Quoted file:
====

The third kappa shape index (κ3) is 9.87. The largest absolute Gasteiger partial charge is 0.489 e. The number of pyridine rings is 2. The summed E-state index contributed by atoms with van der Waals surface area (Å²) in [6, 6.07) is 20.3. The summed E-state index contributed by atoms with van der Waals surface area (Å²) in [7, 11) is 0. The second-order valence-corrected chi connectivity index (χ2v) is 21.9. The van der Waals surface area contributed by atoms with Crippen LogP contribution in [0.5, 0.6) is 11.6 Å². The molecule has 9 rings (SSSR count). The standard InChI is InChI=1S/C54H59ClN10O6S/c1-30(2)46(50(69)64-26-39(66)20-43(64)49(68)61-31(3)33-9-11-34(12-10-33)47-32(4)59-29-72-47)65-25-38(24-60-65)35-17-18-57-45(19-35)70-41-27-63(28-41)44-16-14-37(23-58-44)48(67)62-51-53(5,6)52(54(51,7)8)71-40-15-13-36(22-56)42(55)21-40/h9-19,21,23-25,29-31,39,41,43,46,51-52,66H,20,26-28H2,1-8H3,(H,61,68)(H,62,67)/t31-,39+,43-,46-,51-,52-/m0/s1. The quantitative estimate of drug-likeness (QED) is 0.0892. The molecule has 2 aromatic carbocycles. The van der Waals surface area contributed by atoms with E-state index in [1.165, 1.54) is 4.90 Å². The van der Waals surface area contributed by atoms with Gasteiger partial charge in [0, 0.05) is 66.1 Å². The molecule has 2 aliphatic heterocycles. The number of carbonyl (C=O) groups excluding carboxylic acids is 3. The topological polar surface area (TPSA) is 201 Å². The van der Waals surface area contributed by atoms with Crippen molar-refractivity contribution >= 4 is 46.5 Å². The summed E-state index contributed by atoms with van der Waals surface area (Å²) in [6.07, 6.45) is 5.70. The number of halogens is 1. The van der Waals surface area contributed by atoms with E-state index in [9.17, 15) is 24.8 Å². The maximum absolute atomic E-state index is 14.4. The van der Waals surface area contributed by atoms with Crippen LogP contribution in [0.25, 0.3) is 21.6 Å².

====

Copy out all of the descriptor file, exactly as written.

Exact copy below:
The third kappa shape index (κ3) is 9.87. The largest absolute Gasteiger partial charge is 0.489 e. The number of pyridine rings is 2. The summed E-state index contributed by atoms with van der Waals surface area (Å²) in [6, 6.07) is 20.3. The summed E-state index contributed by atoms with van der Waals surface area (Å²) in [7, 11) is 0. The second-order valence-corrected chi connectivity index (χ2v) is 21.9. The van der Waals surface area contributed by atoms with Crippen LogP contribution in [0.5, 0.6) is 11.6 Å². The molecule has 9 rings (SSSR count). The standard InChI is InChI=1S/C54H59ClN10O6S/c1-30(2)46(50(69)64-26-39(66)20-43(64)49(68)61-31(3)33-9-11-34(12-10-33)47-32(4)59-29-72-47)65-25-38(24-60-65)35-17-18-57-45(19-35)70-41-27-63(28-41)44-16-14-37(23-58-44)48(67)62-51-53(5,6)52(54(51,7)8)71-40-15-13-36(22-56)42(55)21-40/h9-19,21,23-25,29-31,39,41,43,46,51-52,66H,20,26-28H2,1-8H3,(H,61,68)(H,62,67)/t31-,39+,43-,46-,51-,52-/m0/s1. The quantitative estimate of drug-likeness (QED) is 0.0892. The molecule has 2 aromatic carbocycles. The van der Waals surface area contributed by atoms with E-state index in [1.165, 1.54) is 4.90 Å². The van der Waals surface area contributed by atoms with Gasteiger partial charge in [0, 0.05) is 66.1 Å². The molecule has 2 aliphatic heterocycles. The number of carbonyl (C=O) groups excluding carboxylic acids is 3. The topological polar surface area (TPSA) is 201 Å². The van der Waals surface area contributed by atoms with Crippen molar-refractivity contribution >= 4 is 46.5 Å². The summed E-state index contributed by atoms with van der Waals surface area (Å²) in [6.07, 6.45) is 5.70. The number of halogens is 1. The van der Waals surface area contributed by atoms with E-state index in [9.17, 15) is 24.8 Å². The maximum absolute atomic E-state index is 14.4. The van der Waals surface area contributed by atoms with Crippen LogP contribution in [0.25, 0.3) is 21.6 Å².